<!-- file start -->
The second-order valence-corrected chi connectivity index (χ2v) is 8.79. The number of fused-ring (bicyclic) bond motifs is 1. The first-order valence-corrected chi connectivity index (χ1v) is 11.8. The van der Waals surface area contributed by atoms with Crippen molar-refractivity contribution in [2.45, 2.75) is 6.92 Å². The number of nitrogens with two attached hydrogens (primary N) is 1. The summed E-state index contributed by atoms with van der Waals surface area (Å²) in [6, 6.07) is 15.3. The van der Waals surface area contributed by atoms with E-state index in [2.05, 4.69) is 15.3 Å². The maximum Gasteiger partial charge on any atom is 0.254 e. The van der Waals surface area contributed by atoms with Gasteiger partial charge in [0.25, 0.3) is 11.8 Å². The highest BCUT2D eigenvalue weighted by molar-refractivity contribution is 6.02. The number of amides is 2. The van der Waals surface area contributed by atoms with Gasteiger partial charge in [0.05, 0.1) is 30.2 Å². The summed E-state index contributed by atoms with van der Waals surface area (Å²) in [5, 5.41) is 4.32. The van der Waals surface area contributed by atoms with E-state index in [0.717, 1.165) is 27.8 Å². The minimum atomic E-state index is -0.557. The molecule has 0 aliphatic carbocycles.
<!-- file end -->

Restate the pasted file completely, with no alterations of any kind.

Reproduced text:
The second-order valence-corrected chi connectivity index (χ2v) is 8.79. The number of fused-ring (bicyclic) bond motifs is 1. The first-order valence-corrected chi connectivity index (χ1v) is 11.8. The van der Waals surface area contributed by atoms with Crippen molar-refractivity contribution in [2.45, 2.75) is 6.92 Å². The number of nitrogens with two attached hydrogens (primary N) is 1. The summed E-state index contributed by atoms with van der Waals surface area (Å²) in [6, 6.07) is 15.3. The van der Waals surface area contributed by atoms with E-state index in [2.05, 4.69) is 15.3 Å². The maximum Gasteiger partial charge on any atom is 0.254 e. The van der Waals surface area contributed by atoms with Gasteiger partial charge in [0.25, 0.3) is 11.8 Å². The highest BCUT2D eigenvalue weighted by molar-refractivity contribution is 6.02. The number of amides is 2. The van der Waals surface area contributed by atoms with Gasteiger partial charge in [0.05, 0.1) is 30.2 Å². The summed E-state index contributed by atoms with van der Waals surface area (Å²) in [5, 5.41) is 4.32. The van der Waals surface area contributed by atoms with E-state index in [0.717, 1.165) is 27.8 Å². The minimum atomic E-state index is -0.557. The molecule has 0 aliphatic carbocycles.